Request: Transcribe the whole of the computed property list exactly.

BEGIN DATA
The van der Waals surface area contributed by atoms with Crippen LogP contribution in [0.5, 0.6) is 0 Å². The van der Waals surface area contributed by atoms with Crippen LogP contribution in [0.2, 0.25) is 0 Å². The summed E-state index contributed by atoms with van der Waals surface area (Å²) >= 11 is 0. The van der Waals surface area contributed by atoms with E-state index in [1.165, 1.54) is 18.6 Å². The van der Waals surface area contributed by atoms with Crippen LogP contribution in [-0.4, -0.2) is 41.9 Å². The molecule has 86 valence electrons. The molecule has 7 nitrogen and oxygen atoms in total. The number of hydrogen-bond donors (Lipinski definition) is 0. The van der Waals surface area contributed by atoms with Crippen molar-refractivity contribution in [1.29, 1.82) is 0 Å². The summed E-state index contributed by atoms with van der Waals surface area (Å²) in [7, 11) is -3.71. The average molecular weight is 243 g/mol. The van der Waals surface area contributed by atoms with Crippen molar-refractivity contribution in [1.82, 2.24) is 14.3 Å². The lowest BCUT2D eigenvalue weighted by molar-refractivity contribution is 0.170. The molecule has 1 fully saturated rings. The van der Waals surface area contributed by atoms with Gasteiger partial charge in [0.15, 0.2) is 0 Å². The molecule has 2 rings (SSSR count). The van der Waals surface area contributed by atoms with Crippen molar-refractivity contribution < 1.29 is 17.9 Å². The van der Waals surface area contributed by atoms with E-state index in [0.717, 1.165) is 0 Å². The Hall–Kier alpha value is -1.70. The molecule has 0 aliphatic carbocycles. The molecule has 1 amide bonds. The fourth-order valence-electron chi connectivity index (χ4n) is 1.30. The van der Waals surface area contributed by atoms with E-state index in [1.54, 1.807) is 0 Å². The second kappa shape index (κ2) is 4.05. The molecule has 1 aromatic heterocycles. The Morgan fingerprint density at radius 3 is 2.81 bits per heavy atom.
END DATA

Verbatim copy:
The van der Waals surface area contributed by atoms with Crippen LogP contribution in [0.5, 0.6) is 0 Å². The van der Waals surface area contributed by atoms with Crippen LogP contribution in [0.2, 0.25) is 0 Å². The summed E-state index contributed by atoms with van der Waals surface area (Å²) >= 11 is 0. The van der Waals surface area contributed by atoms with E-state index in [1.165, 1.54) is 18.6 Å². The van der Waals surface area contributed by atoms with Crippen LogP contribution in [-0.4, -0.2) is 41.9 Å². The molecule has 86 valence electrons. The molecule has 7 nitrogen and oxygen atoms in total. The number of hydrogen-bond donors (Lipinski definition) is 0. The van der Waals surface area contributed by atoms with Crippen molar-refractivity contribution in [1.29, 1.82) is 0 Å². The summed E-state index contributed by atoms with van der Waals surface area (Å²) in [7, 11) is -3.71. The average molecular weight is 243 g/mol. The van der Waals surface area contributed by atoms with Crippen molar-refractivity contribution in [1.82, 2.24) is 14.3 Å². The lowest BCUT2D eigenvalue weighted by molar-refractivity contribution is 0.170. The molecule has 1 fully saturated rings. The van der Waals surface area contributed by atoms with Gasteiger partial charge in [0.15, 0.2) is 0 Å². The molecule has 2 rings (SSSR count). The van der Waals surface area contributed by atoms with Crippen molar-refractivity contribution < 1.29 is 17.9 Å². The van der Waals surface area contributed by atoms with E-state index in [0.717, 1.165) is 0 Å². The Hall–Kier alpha value is -1.70. The molecule has 0 aliphatic carbocycles. The molecule has 1 amide bonds. The fourth-order valence-electron chi connectivity index (χ4n) is 1.30. The van der Waals surface area contributed by atoms with E-state index in [1.54, 1.807) is 0 Å². The second kappa shape index (κ2) is 4.05. The molecule has 1 aromatic heterocycles. The Morgan fingerprint density at radius 3 is 2.81 bits per heavy atom.